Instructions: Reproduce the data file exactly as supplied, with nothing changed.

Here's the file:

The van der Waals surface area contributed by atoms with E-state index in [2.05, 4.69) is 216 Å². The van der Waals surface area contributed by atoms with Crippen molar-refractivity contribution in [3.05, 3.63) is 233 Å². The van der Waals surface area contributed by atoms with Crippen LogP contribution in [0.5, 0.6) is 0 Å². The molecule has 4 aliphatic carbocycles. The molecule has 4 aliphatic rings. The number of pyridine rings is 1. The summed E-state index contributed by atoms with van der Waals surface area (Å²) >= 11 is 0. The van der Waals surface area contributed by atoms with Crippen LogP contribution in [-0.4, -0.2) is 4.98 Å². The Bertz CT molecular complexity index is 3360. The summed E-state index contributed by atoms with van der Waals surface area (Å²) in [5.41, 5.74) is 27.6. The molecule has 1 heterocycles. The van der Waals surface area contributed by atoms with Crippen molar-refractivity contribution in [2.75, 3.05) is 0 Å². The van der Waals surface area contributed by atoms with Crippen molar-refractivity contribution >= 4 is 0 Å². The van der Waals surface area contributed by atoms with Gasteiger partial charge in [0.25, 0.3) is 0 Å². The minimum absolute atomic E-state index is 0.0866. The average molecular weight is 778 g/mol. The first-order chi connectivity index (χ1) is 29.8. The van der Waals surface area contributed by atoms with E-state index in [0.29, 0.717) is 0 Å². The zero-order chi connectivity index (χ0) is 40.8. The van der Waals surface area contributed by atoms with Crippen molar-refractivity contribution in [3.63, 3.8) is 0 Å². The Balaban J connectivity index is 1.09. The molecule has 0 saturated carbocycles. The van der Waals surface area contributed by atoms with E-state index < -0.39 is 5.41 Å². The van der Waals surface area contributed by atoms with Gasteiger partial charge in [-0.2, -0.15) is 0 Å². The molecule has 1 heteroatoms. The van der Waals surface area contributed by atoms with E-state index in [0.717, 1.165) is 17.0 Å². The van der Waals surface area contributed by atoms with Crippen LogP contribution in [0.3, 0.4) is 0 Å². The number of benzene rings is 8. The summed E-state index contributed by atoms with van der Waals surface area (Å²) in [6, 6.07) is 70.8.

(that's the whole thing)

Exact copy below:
The van der Waals surface area contributed by atoms with E-state index in [2.05, 4.69) is 216 Å². The van der Waals surface area contributed by atoms with Crippen molar-refractivity contribution in [3.05, 3.63) is 233 Å². The van der Waals surface area contributed by atoms with Crippen LogP contribution in [0.5, 0.6) is 0 Å². The molecule has 4 aliphatic carbocycles. The molecule has 4 aliphatic rings. The number of pyridine rings is 1. The summed E-state index contributed by atoms with van der Waals surface area (Å²) >= 11 is 0. The van der Waals surface area contributed by atoms with Crippen LogP contribution in [-0.4, -0.2) is 4.98 Å². The Bertz CT molecular complexity index is 3360. The summed E-state index contributed by atoms with van der Waals surface area (Å²) in [5.41, 5.74) is 27.6. The molecule has 1 heterocycles. The van der Waals surface area contributed by atoms with Crippen molar-refractivity contribution in [2.75, 3.05) is 0 Å². The van der Waals surface area contributed by atoms with Crippen molar-refractivity contribution >= 4 is 0 Å². The van der Waals surface area contributed by atoms with Gasteiger partial charge in [0.25, 0.3) is 0 Å². The minimum absolute atomic E-state index is 0.0866. The average molecular weight is 778 g/mol. The first-order chi connectivity index (χ1) is 29.8. The van der Waals surface area contributed by atoms with E-state index in [0.29, 0.717) is 0 Å². The zero-order chi connectivity index (χ0) is 40.8. The van der Waals surface area contributed by atoms with Crippen molar-refractivity contribution in [3.63, 3.8) is 0 Å². The Balaban J connectivity index is 1.09. The molecule has 0 saturated carbocycles. The van der Waals surface area contributed by atoms with E-state index < -0.39 is 5.41 Å². The van der Waals surface area contributed by atoms with Gasteiger partial charge in [-0.2, -0.15) is 0 Å². The molecule has 1 heteroatoms. The van der Waals surface area contributed by atoms with E-state index in [0.717, 1.165) is 17.0 Å². The van der Waals surface area contributed by atoms with Crippen LogP contribution in [0.3, 0.4) is 0 Å². The number of benzene rings is 8. The summed E-state index contributed by atoms with van der Waals surface area (Å²) in [6, 6.07) is 70.8.